Singer and Cole’s ‘Ghost Fleet’: The Book Every Army Officer Should Read-and it’s fun

This post was originally published via Tom Ricks’ Best Defense on June 11, 2015

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I’ve been in the Army for a little over a decade, and if I’m being honest with myself, my ability to imagine war in the future is somewhat limited. I understand the nuances of war among the people. All I’ve known is fighting an asymmetric opponent. I’ve grown up with mission command, not as an abstract concept, but a battlefield reality. Because of these experiences, I also think land forces are our nation’s most important asset. While this might make me a good Army officer right now at the tactical level, it doesn’t help me prepare to be a future strategic leader. It leaves me with a parochial outlook, instead of a joint one. And I would imagine that many of my peers in the Army are in the same boat. Now is the time to move beyond our own experiences, codify our lessons learned, and start looking towards the future; we need to imagine what war will look like in the future so that we are prepared to win. This is one area where self-study can help shape our imagination and inform our thoughts.

For the last several years, I’ve been a strong advocate of the life-long study of war and leadership for military professionals. I’ve mostly recommended non-fiction, and it wasn’t until recently that I discovered the power of fiction. I’ve come to learn that works of fiction are just as important in shaping our mental models as nonfiction literature. Currently, the majority of published Army reading lists recommend classic works of fiction such as Star Ship Troopers and Once an Eagle. When it comes to thinking about the future of war, I think we need to seriously consider adding one more title these lists: Ghost Fleet.

The novel, by P.W. Singer and August Cole, is an important work of fiction for Army leaders for several reasons. First, it helps us gain an appreciation for the importance of power projection in future wars. Second, we get a glimpse of how nascent technologies might be used to gain dominance on future battlefields. Finally, we see why the study of the Masters of War are still relevant and will be critical to winning tomorrow’s wars.

For over a decade, we have operated in mature theaters, with air superiority and mostly secure lines of communication. As a result, I think we’ve taken our Air Force and Navy brothers and sisters for granted. Most of us have a parochial view of the world and are more than happy to see our sister services’ capabilities sacrificed to ensure the dominance of land power. The main plot line of Ghost Fleet gives us a glimpse at what happens when a peer adversary denies our ability to project power. The authors do a remarkable job showing the effects of an opponent isolating the U.S. both physically and psychologically from the rest of the world. As a combat arms officer, I felt helpless throughout the book because there was nothing I could contribute to the fight until the Navy and Air Force regained their footing. As a result, I walked away with a much greater appreciation for what they bring to the fight, and I think other Army officers will come to the same conclusion once they reach the final pages of the novel.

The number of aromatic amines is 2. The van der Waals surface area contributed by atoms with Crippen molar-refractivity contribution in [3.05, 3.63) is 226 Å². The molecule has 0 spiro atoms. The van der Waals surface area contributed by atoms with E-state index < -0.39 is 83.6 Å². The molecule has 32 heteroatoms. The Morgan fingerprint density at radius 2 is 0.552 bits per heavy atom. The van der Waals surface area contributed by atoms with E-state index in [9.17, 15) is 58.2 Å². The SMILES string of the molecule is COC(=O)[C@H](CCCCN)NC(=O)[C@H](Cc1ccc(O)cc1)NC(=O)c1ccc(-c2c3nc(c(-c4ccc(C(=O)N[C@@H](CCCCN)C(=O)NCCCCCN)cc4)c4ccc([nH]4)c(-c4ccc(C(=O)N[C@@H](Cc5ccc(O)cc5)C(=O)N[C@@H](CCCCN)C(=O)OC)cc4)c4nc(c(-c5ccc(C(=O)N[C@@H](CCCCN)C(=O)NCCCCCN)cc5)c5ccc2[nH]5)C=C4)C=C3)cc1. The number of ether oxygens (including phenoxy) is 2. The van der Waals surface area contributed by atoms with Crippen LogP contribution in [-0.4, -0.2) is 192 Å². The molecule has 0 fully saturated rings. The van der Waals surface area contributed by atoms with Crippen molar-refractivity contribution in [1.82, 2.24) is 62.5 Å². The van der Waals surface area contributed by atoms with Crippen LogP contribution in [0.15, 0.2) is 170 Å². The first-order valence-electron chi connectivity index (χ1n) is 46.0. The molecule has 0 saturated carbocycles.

If there is a nascent technology with the potential to impact the greater society, Singer and Cole figured out a way to work it into their novel. It’s one thing to have an idea of what is currently being developed; it’s an entirely different animal to imagine how these technologies will shape the future of war. I think they did an excellent job of painting a vision of the future for us to digest.   Readers will see how 3D printing might be used to rapidly expand our industrial capacity to supply the war effort. We see how technologies similar to Google Glass might shape how future military personnel process information and interact with each other. We get a glimpse of the destructive power of armed autonomous drones. And one of the scarier aspects of the book is the military’s use of biotechnologies to enhance the effectiveness of humans on the battlefield.

One of the final benefits of reading Ghost Fleet is that it re-emphasizes the importance of the study of the Masters of War (Clausewitz, Sun Tzu, and Mahan) in developing well-rounded strategic thought. Cole and Singer did not create a story line that is based on pure fantasy, or a reinterpretation of past wars, they write one influenced by the works of the great theorists. Each section of Ghost Fleet leads off with quote from Sun Tzu’s Art of War, and throughout book, we see how our adversaries use Master Sun’s teachings to inform their strategic and operational approaches. We see that Mahan’s thoughts from the Influence of Sea Power Upon History are still relevant because the geography of world hasn’t changed. Finally, I think this book highlights Clausewitz’s dictum, that the outcomes of wars are uncertain because they are a clash of wills between two thinking opponents.

As you set out on your summer leave and take a break from the day-to-day stresses of military life, I recommend you grab a copy of Ghost Fleet. It’s one of those books that is the perfect companion to a cold beer in a beach chair. It will also help you imagine a future of war that is very different from our experiences in Afghanistan and Iraq.

1 Comment

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One response to “Singer and Cole’s ‘Ghost Fleet’: The Book Every Army Officer Should Read-and it’s fun

  1. Sam Hobbs

    Looking forward to reading this when it comes out LATER this month. Glad for the heads up.

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